I recently initiated a thread on the furniture designer-makers forum to which I subscribe trying to identify our place in the wider social and economic currents swirling around us. This, I suppose, was the heart of it:
It can hardly be denied that 'We make expensive objects that few can afford'; that even our batch produced furniture needs a more than average level of disposable income; and that many of us are uncomfortable with that - just as William Morris was all that time ago.
Long ago our society and economy got to the point where no ordinary person could afford the fruits of 'hand production', except for very small items and the repair of important technologically produced goods, like fixing our cars. Yet even there the range of those mass produced items that it is 'economic' to repair by individual labour rather than just buy a new one is, as we all notice, shrinking rapidly, and many are explicitly manufactured in a way that means it is impossible to take them apart without destroying them. (How many of us incidentally have any concern for the possibility of taking our furniture apart non-destructively in decades to come?)
And things have moved on, so that here most people cannot afford even mass-produced objects unless the relatively low labour content they still require comes from third-world workers, whom we regard with an uncomfortable mixture of guilt that we are exploiting them, and moral self-approbation that we are 'lifting them out of poverty'. (Never mind that we are also lifting them out of their own cultures, and we usually put aside the thought that once we have so lifted them the added burden on the world's resources will become truly insupportable.)
And things are moving on still further, so that the globalised economy is moving towards an end where generally labour will be unable to earn sufficient money to purchase its own product and wealth becomes increasingly invested in assets of inflating value rather than in productive industry. This is, as far as I understand it, the collapse of our economy that some people predict through a combination of simultaneous inflation in one area and deflation in another.
The one indispensible item for us all where a relatively high element of hand labour is difficult to eliminate or outsource to the third world is our houses, which have inflated to a value where they become a life-time burden on our personal earnings and a key asset prop of the whole unstable financial/economic system, ripe (or over-ripe) for corruption by those who believe they can manipulate the system for their own advantage.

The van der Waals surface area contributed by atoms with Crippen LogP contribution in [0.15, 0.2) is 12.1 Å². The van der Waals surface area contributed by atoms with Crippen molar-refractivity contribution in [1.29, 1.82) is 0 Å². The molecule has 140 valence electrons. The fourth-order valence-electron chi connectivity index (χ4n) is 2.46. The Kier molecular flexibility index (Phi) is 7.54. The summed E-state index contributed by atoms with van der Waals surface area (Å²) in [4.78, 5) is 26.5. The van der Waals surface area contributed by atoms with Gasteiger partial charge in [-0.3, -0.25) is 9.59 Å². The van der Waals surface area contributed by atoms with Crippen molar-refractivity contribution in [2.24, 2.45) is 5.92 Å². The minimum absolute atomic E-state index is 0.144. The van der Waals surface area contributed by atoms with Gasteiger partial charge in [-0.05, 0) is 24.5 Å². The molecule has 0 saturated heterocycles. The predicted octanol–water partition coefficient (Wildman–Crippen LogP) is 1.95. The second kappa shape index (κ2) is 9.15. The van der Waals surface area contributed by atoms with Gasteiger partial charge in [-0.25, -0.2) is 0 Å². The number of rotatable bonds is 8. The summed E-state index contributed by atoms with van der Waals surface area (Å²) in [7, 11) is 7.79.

My point is that, however morally aware and troubled we are, it is a difficult treadmill to step off.
You are right too that we attach tags to our furniture to redeem it. 'Green' is one of the most common, but some time ago Barnaby pointed out that the carbon footprint of a small workshop was likely to compare very unfavourably with that of larger production. So we concentrate on how sustainably we source our raw materials and gloss over the sustainability of our whole operation, let alone the fact that a large proportion of our sustainable timber ends up in the dust extractor.
'Heirloom' is perhaps safer if we just mean that we expect our furniture to out-last us and we hope it will still be valued by succeeding generations. Yet we have to steer clear of meaning 'value' in any monetary sense, because when our furniture does reach the resale market it commands pretty miserable prices, and, in the 'antique' market generally it is only a very few outstanding and 'collectible' items that attract high prices, and the vast bulk of well designed and made furniture from the past sells for low prices in the sense that no-one today could possibly make it from scratch so cheaply.
That is a reflection of the nature of the asset market that characterises the wealthiest end of our society and economy, and what is, I think, most ethically uncomfortable for us as designer-makers is a tendency to aspire in our work to the trappings of that level of luxury. Mostly the hope is vain, but it results in very expensive furniture with a very high level of finish and a sophistication verging on the absurd, a rarified claim to be taking our product to unprecedented, never before thought of heights. (And here we break ranks with our Arts and Crafts predecessors.) That sort of approach of course finds willing allies in the ranks of professional marketers and promoters, publicists and even 'critics', and maybe associations. It is inimical to any more culturally distinct or articulated characterisation of a body of craft or art work. Historically, work that has been so characterised has often met, initially, with surprise, incomprehension or hostility from the contemporary market - which is not what our new association is aiming at.